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This week The Locker Room is bringing you the second installment of a four-part series on Fantasy Sports . . .

Part II: Different Fan Sports/Leagues, Rotisserie vs. Fantasy

As far as Fantasy leagues go, football has become the most popular sport. This is probably because the season is more compact--17 weeks long and most games are on the same day each week (Sunday for you communist kooks that don't follow football.)

Baseball, on the other hand, has more die-hard fans. Some baseball leagues are literally decades old.

Of course, we are equal opportunity. You can choose from many other sports. Most notably, basketball (both pro & college), golf, hockey, tennis, and auto racing. 

There are several scoring systems, with the most common being rotisserie and fantasy. With fantasy, scoring is based on cumulative season totals leagues and head-to-head leagues. Head-to-head leagues have a set schedule, where teams are matched against each other to get a win each week. Head-to-head leagues are the most popular style. The team with the most points from their players wins. The next week your team starts over, achieving points against a different team in the league. Won-loss records are more important than cumulative stats. In cumulative season totals leagues, you simply add up all the fantasy points for all your players throughout the season to see who had the most total points (see below for how you earn fantasy points).

Many sites provide a set of scoring rules you can swipe, so look around. You will also have to find a way to compile the stats. Again, shop around. There are many sites and software packages that will do it and some are free. 

The Rotisserie vs. Fantasy Debate

Baseball leagues come in two varieties: rotisserie and fantasy. There are football leagues that use rotisserie (or "roti") scoring, but it is most closely associated with baseball leagues. 

Rotisserie scoring typically uses 10 major statistical categories (i.e., homeruns, RBIs, pitcher wins, ERA, strikeouts, etc.). Rotisserie leagues typically have 10 teams, with each team ranked according to how well they finish in each statistical category, best to worst. The best-ranked team gets 10 points, the second-ranked team gets 9 points, and so on until the last team gets 1 point. If there are teams that are tied, total points are divided so each tied team gets equal points.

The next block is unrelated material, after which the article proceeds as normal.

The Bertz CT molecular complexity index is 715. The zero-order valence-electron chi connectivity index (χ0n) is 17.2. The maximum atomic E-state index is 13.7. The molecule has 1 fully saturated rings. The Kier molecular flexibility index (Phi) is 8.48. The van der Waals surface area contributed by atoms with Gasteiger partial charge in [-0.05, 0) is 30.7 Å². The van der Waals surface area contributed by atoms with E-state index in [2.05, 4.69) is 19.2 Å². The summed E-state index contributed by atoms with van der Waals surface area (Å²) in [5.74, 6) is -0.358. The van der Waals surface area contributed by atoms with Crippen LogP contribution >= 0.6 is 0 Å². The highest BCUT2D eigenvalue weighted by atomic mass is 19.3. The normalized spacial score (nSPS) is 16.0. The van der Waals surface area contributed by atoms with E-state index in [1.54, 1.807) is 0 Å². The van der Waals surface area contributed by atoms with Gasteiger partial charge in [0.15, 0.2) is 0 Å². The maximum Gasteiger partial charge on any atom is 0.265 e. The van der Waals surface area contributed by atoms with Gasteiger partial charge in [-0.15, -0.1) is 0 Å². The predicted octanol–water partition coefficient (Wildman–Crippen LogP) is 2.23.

For example, if the #1 and #2 teams tied, add up total points (10+9=19) and divide by the number of tied teams (2), so 19/2 = 9.5. Each team gets 9.5 points. Repeat this for every scoring category and each team's sum total for all categories is each team's score. Each player's statistics are added to your team's running tally in the category each week. The final winner (or winners, depending on the league) is based on the cumulative season totals for each category added together. Thank God there are sites and software that do the math for you!

Fantasy is typically a scoring system that assigns a point value for every type of statistical category, i.e., a homerun is worth 4 points, one RBI is worth 1 point, etc. The total of all points for all players per team determines each team's score. Typically, fantasy leagues use a head-to-head schedule, where teams are matched against each other to get a win. Again, won-loss records are more important than cumulative stats.

I have been in both types of leagues that use either scoring system. Fantasy scoring system leagues tend to be gaining acceptance, but prevail in roti baseball leagues. Roti folks say that it's easier to learn because you don't have to learn any point values. Additionally, all the categories are equally weighted. One drawback is that you don't know how well you are doing for the week, since you would have to also know how well everyone else's players are doing in that category as well. Another setback is that some teams typically will be unable to "catch up" in certain categories as the season progresses, which causes a loss of interest before the season ends.

In fantasy scoring, some categories can become more important based on the particular point values assigned. For example, some football leagues award 6 points for passing touchdowns. This makes the quarterback more important since they typically score more touchdowns per game than any other position. Also, since your team's points fluctuate from week to week, as do all the other teams in the league, you can get lucky by catching other teams on "bad" weeks. This adds such an element of luck that some purists just don't like it. 

In any case, Baseball is better for roti scoring leagues. Football seems better for fantasy scoring leagues. It boils down to a matter of preference for the folks involved.

Online Leagues

There seems to be a million different online leagues for every sport., and every web site seems to host Fantasy leagues. Stick with the better-known sites like CBS.Sportsline.com, ESPN, USAToday, The Sporting News, Yahoo, etc. They have bigger payoffs and easier, more flexible rules to understand. Stay away from leagues that promise all kinds of money, don't have clear, concise rules posted, or want your credit card numbers. There are said to be some scam Fantasy sites lurking out there (though I personally don't know of any).

Locker Room is written by Michael Skordeles

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